‘Be Pet Wise’ is the name given to the guidance produced for pet owners and traders by Invasive Species Ireland. The guidance is intended to promote responsible behaviour and does not aim to discourage the keeping or trade of pets in Ireland or Northern Ireland.
Invasive species are estimated to cost Europe at least E12 billion per year
John Kelly Invasive Species Ireland Manger and Colette O’ Flynn National Invasive Species Database Manager are available for interviews
Name: John Kelly Tel: + 44 (0) 7859068460 E-mail: firstname.lastname@example.org
Name: Colette O’ Flynn Tel: +353 (0)51 306248 E-mail: email@example.com
The National Invasive Species Database provides up-to-date centralised information on the distribution of invasive species in Ireland. It answers the questions: What invasive species do we have in Ireland? Where exactly are they? The database has been developed as a resource to assist recording, monitoring and surveillance programmes, and provides the infrastructure for development of an early warning system for invasive species.
The associated website: http://invasives.biodiversityireland.ie is a portal to the searchable database that is linked to interactive GIS distribution maps with full record information on invasive species sightings. The website also contains Species Alerts that are issued when confirmed sightings of potentially invasive species arrive in Ireland, database up-dates, an Invasive Species Survey where people are urged to report sightings of eight of Ireland’s most unwanted invasive plants and record submission facility.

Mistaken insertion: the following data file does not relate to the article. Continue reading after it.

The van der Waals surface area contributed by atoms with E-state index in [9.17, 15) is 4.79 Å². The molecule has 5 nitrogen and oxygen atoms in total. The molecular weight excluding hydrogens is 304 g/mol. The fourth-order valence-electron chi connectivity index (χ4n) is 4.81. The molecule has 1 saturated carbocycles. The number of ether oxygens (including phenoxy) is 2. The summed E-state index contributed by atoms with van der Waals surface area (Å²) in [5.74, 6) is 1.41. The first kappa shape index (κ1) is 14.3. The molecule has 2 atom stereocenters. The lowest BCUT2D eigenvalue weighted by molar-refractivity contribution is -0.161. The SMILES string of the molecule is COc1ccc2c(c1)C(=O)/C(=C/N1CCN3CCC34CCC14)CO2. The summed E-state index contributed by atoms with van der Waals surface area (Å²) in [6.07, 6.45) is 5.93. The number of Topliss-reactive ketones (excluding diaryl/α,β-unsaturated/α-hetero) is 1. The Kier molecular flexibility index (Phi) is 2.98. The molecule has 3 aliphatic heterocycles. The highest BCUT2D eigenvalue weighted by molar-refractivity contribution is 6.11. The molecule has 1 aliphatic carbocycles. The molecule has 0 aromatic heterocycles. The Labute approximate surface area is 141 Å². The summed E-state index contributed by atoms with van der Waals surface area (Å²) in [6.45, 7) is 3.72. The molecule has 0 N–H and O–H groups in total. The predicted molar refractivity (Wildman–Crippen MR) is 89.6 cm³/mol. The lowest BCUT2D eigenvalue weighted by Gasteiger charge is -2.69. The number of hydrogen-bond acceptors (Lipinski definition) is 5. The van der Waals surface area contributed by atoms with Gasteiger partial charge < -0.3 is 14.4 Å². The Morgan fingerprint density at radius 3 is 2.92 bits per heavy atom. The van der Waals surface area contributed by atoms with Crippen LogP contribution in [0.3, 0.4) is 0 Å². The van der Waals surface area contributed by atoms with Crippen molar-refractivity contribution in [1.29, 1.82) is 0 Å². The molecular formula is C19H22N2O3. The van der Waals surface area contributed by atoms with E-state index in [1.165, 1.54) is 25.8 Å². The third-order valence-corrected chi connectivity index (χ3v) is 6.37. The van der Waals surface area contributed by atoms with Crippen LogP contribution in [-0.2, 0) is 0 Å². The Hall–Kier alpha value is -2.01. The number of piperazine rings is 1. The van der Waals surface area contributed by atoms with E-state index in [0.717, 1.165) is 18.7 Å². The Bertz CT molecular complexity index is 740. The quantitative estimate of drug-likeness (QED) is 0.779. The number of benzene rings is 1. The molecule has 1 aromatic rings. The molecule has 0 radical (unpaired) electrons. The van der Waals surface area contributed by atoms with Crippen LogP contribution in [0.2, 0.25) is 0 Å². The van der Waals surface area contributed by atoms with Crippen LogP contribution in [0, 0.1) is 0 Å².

The National Invasive Species Database is joint funded by The Heritage Council and The Environmental Protection Agency and was established by the National Biodiversity Data Centre in 2008.
The Invasive Species Ireland project is a joint venture between the Northern Ireland Environment Agency and the National Parks and Wildlife Service.
The Invasive Species Ireland project aims to substantially reduce the impact of invasive species on Irish biodiversity, to contribute to halting the biodiversity loss by 2010 and beyond; and to minimise economic and social costs caused by invasive species.
Through partnership working, the vision for Invasive Species Ireland is that the island of Ireland will have a high performing system for managing invasive species risks to the economy, environment and human health. The project is working with stakeholders, partners, and the people of Ireland and Northern Ireland to develop an understanding of, and confidence in the systems required to achieve effective prevention and management of invasive species.
For more information on the Invasive Species Ireland project see www.invasivespeciesireland.com